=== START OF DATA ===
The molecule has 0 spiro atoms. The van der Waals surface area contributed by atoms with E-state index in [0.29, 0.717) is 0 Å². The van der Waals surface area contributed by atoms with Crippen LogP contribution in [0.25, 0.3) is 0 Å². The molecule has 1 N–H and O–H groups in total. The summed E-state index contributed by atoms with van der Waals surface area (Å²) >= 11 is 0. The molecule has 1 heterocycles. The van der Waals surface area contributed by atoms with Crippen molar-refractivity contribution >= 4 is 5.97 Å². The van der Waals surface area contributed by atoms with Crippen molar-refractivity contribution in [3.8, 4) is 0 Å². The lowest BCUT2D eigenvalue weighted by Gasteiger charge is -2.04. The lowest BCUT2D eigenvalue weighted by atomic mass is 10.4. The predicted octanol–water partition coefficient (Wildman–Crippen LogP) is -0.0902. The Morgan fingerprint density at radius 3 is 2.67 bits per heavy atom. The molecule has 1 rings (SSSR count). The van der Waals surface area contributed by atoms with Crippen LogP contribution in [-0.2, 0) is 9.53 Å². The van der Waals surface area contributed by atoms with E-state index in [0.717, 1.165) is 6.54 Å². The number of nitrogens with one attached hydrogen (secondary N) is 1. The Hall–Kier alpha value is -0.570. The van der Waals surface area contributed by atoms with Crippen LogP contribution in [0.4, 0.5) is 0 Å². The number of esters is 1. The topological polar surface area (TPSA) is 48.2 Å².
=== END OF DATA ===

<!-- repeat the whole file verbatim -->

The molecule has 0 spiro atoms. The van der Waals surface area contributed by atoms with E-state index in [0.29, 0.717) is 0 Å². The van der Waals surface area contributed by atoms with Crippen LogP contribution in [0.25, 0.3) is 0 Å². The molecule has 1 N–H and O–H groups in total. The summed E-state index contributed by atoms with van der Waals surface area (Å²) >= 11 is 0. The molecule has 1 heterocycles. The van der Waals surface area contributed by atoms with Crippen molar-refractivity contribution >= 4 is 5.97 Å². The van der Waals surface area contributed by atoms with Crippen molar-refractivity contribution in [3.8, 4) is 0 Å². The lowest BCUT2D eigenvalue weighted by Gasteiger charge is -2.04. The lowest BCUT2D eigenvalue weighted by atomic mass is 10.4. The predicted octanol–water partition coefficient (Wildman–Crippen LogP) is -0.0902. The Morgan fingerprint density at radius 3 is 2.67 bits per heavy atom. The molecule has 1 rings (SSSR count). The van der Waals surface area contributed by atoms with Crippen LogP contribution in [-0.2, 0) is 9.53 Å². The van der Waals surface area contributed by atoms with E-state index in [0.717, 1.165) is 6.54 Å². The number of nitrogens with one attached hydrogen (secondary N) is 1. The Hall–Kier alpha value is -0.570. The van der Waals surface area contributed by atoms with Crippen LogP contribution in [0.4, 0.5) is 0 Å². The number of esters is 1. The topological polar surface area (TPSA) is 48.2 Å².